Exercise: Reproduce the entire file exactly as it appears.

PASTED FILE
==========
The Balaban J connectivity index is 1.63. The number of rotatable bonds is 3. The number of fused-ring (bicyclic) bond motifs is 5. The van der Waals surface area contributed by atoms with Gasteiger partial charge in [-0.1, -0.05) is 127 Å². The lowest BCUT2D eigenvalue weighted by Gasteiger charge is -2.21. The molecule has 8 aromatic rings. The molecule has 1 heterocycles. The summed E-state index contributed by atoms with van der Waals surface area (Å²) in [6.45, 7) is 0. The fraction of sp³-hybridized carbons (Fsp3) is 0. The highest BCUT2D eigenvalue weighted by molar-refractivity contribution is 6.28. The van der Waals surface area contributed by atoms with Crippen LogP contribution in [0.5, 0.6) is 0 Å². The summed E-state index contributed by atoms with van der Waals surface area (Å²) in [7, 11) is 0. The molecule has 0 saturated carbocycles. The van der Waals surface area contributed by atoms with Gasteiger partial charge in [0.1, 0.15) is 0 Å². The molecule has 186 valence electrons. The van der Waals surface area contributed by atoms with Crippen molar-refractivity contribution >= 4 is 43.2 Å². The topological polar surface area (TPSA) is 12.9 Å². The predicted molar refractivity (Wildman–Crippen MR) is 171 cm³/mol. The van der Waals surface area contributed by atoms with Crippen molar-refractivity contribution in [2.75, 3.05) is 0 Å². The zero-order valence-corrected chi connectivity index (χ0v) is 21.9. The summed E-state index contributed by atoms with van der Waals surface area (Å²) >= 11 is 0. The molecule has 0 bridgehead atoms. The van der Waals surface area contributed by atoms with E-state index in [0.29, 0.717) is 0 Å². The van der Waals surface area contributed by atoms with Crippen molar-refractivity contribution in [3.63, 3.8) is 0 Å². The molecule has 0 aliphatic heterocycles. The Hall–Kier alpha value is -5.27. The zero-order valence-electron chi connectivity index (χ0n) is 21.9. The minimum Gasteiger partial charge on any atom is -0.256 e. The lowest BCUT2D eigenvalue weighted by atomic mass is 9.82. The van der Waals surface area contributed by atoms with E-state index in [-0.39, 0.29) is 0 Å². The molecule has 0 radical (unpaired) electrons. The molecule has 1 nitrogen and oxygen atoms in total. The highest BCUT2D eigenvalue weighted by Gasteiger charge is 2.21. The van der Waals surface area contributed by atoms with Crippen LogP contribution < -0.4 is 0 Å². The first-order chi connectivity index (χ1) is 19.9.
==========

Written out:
The Balaban J connectivity index is 1.63. The number of rotatable bonds is 3. The number of fused-ring (bicyclic) bond motifs is 5. The van der Waals surface area contributed by atoms with Gasteiger partial charge in [-0.1, -0.05) is 127 Å². The lowest BCUT2D eigenvalue weighted by Gasteiger charge is -2.21. The molecule has 8 aromatic rings. The molecule has 1 heterocycles. The summed E-state index contributed by atoms with van der Waals surface area (Å²) in [6.45, 7) is 0. The fraction of sp³-hybridized carbons (Fsp3) is 0. The highest BCUT2D eigenvalue weighted by molar-refractivity contribution is 6.28. The van der Waals surface area contributed by atoms with Crippen LogP contribution in [0.5, 0.6) is 0 Å². The summed E-state index contributed by atoms with van der Waals surface area (Å²) in [7, 11) is 0. The molecule has 0 saturated carbocycles. The van der Waals surface area contributed by atoms with Gasteiger partial charge in [0.1, 0.15) is 0 Å². The molecule has 186 valence electrons. The van der Waals surface area contributed by atoms with Crippen molar-refractivity contribution >= 4 is 43.2 Å². The topological polar surface area (TPSA) is 12.9 Å². The predicted molar refractivity (Wildman–Crippen MR) is 171 cm³/mol. The van der Waals surface area contributed by atoms with Crippen molar-refractivity contribution in [2.75, 3.05) is 0 Å². The zero-order valence-corrected chi connectivity index (χ0v) is 21.9. The summed E-state index contributed by atoms with van der Waals surface area (Å²) >= 11 is 0. The molecule has 0 bridgehead atoms. The van der Waals surface area contributed by atoms with E-state index in [0.29, 0.717) is 0 Å². The van der Waals surface area contributed by atoms with Crippen molar-refractivity contribution in [3.63, 3.8) is 0 Å². The molecule has 0 aliphatic heterocycles. The Hall–Kier alpha value is -5.27. The zero-order valence-electron chi connectivity index (χ0n) is 21.9. The minimum Gasteiger partial charge on any atom is -0.256 e. The lowest BCUT2D eigenvalue weighted by atomic mass is 9.82. The van der Waals surface area contributed by atoms with E-state index in [-0.39, 0.29) is 0 Å². The molecule has 0 radical (unpaired) electrons. The molecule has 1 nitrogen and oxygen atoms in total. The highest BCUT2D eigenvalue weighted by Gasteiger charge is 2.21. The van der Waals surface area contributed by atoms with Crippen LogP contribution < -0.4 is 0 Å². The first-order chi connectivity index (χ1) is 19.9.